Messenger: Nesta1 Sent: 3/2/2019 5:30:33 AM
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But according to His Imperial Majesty Haile Selassie I it's a mental attitude the outward articulation and inner biases of which, must be eliminated before we will know Peace (which was and is His desire for Imanity).

So the question that confronts us is: Do we defy His Majesty and the Truth which he sought to impart to us or do we heed His Wise Counsel and relegate inherently divisive and provocative mentality & the associated terminology of "black & white" to history's trash heap of failed Babylon strategy to keep us apart? Can we continue to allow Babylon to control & separate us with its labels by continuing to embrace and use those labels ourselves?

None of us should have the arrogance to think that His Majesty did not fully comprehend that of which He spoke.


Messenger: GARVEYS AFRICA Sent: 3/3/2019 8:07:54 AM
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You mean the man who didn't speak much English?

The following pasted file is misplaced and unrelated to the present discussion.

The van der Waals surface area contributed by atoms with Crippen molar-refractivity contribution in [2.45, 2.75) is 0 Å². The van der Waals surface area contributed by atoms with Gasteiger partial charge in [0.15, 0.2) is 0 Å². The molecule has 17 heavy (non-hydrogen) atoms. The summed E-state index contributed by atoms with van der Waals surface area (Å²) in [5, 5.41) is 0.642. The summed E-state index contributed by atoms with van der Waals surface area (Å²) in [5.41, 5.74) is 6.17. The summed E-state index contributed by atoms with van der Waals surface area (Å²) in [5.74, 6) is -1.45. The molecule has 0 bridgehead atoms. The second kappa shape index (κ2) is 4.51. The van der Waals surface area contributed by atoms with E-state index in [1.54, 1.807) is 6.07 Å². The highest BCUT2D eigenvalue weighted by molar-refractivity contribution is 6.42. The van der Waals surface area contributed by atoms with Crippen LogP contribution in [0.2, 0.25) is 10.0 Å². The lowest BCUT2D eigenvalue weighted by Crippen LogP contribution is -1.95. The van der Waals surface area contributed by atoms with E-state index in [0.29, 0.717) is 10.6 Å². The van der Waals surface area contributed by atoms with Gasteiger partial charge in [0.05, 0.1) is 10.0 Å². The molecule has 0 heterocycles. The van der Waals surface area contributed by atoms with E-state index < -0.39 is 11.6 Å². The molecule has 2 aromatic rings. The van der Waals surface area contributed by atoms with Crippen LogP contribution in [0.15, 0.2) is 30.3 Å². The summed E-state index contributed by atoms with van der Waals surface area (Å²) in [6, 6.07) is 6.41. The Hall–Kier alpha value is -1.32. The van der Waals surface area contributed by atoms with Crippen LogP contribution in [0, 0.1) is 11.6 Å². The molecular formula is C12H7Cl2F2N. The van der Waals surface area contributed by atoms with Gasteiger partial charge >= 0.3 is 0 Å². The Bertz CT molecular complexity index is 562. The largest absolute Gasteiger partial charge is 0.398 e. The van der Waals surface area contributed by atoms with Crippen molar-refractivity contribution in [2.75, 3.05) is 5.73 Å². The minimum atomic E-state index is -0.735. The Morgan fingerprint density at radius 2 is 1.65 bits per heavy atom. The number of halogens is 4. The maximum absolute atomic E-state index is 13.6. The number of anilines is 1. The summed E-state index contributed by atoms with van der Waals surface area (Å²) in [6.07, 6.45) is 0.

Haile Selassie said stop racism and colourism

I told you black people especially outside of Africa do not mean colour when they say Black or White. They tend to mean African or PanAfrican. Which Haile Selassie HAPPILY labels himself. I told you due to slavery Black people in the West have no other label for themselves as the majority still do not even accept their Africanness and for those who do cannot be more specific. I told you to label ourselves as such...Just like with the example of my grandmother who would call YOU English...has NO sense of separation or racism in her heart whatsoever

Your argument is defunct on many levels

And then we have all told you that it is not for YOU to worry how BLACK people choose to define themselves? Or interpret His Majesty words. This isn't Nesta teaches black people....

You seem possessed...


Messenger: Nesta1 Sent: 3/3/2019 8:49:14 AM
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Messenger: GARVEYS AFRICA Sent: 3/3/2019 9:15:02 AM